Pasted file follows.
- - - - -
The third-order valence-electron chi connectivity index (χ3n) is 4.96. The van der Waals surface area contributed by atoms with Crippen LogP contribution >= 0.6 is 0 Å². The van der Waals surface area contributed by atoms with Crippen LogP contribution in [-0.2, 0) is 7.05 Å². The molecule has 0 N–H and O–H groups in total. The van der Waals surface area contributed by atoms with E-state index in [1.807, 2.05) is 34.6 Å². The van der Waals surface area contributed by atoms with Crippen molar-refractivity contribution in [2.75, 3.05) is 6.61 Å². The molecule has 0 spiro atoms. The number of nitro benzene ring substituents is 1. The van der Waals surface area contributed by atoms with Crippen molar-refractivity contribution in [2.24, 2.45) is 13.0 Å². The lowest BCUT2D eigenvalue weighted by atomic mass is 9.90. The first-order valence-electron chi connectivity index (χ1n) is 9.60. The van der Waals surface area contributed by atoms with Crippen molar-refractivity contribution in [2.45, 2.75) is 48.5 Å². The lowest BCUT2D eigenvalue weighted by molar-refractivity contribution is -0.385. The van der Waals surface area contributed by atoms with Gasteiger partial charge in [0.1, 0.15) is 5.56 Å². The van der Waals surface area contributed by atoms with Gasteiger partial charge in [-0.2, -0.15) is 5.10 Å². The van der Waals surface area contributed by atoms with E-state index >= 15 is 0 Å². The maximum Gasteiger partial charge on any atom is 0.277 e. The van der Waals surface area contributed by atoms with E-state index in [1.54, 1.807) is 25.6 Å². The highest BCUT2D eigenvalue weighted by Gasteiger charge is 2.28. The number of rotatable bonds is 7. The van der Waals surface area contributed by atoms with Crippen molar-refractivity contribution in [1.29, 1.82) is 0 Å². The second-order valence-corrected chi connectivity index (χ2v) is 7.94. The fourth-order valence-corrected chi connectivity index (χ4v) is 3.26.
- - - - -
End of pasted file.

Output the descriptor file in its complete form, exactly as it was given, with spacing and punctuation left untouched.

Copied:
The third-order valence-electron chi connectivity index (χ3n) is 4.96. The van der Waals surface area contributed by atoms with Crippen LogP contribution >= 0.6 is 0 Å². The van der Waals surface area contributed by atoms with Crippen LogP contribution in [-0.2, 0) is 7.05 Å². The molecule has 0 N–H and O–H groups in total. The van der Waals surface area contributed by atoms with E-state index in [1.807, 2.05) is 34.6 Å². The van der Waals surface area contributed by atoms with Crippen molar-refractivity contribution in [2.75, 3.05) is 6.61 Å². The molecule has 0 spiro atoms. The number of nitro benzene ring substituents is 1. The van der Waals surface area contributed by atoms with Crippen molar-refractivity contribution in [2.24, 2.45) is 13.0 Å². The lowest BCUT2D eigenvalue weighted by atomic mass is 9.90. The first-order valence-electron chi connectivity index (χ1n) is 9.60. The van der Waals surface area contributed by atoms with Crippen molar-refractivity contribution in [2.45, 2.75) is 48.5 Å². The lowest BCUT2D eigenvalue weighted by molar-refractivity contribution is -0.385. The van der Waals surface area contributed by atoms with Gasteiger partial charge in [0.1, 0.15) is 5.56 Å². The van der Waals surface area contributed by atoms with Gasteiger partial charge in [-0.2, -0.15) is 5.10 Å². The van der Waals surface area contributed by atoms with E-state index >= 15 is 0 Å². The maximum Gasteiger partial charge on any atom is 0.277 e. The van der Waals surface area contributed by atoms with E-state index in [1.54, 1.807) is 25.6 Å². The highest BCUT2D eigenvalue weighted by Gasteiger charge is 2.28. The number of rotatable bonds is 7. The van der Waals surface area contributed by atoms with Crippen molar-refractivity contribution in [1.29, 1.82) is 0 Å². The second-order valence-corrected chi connectivity index (χ2v) is 7.94. The fourth-order valence-corrected chi connectivity index (χ4v) is 3.26.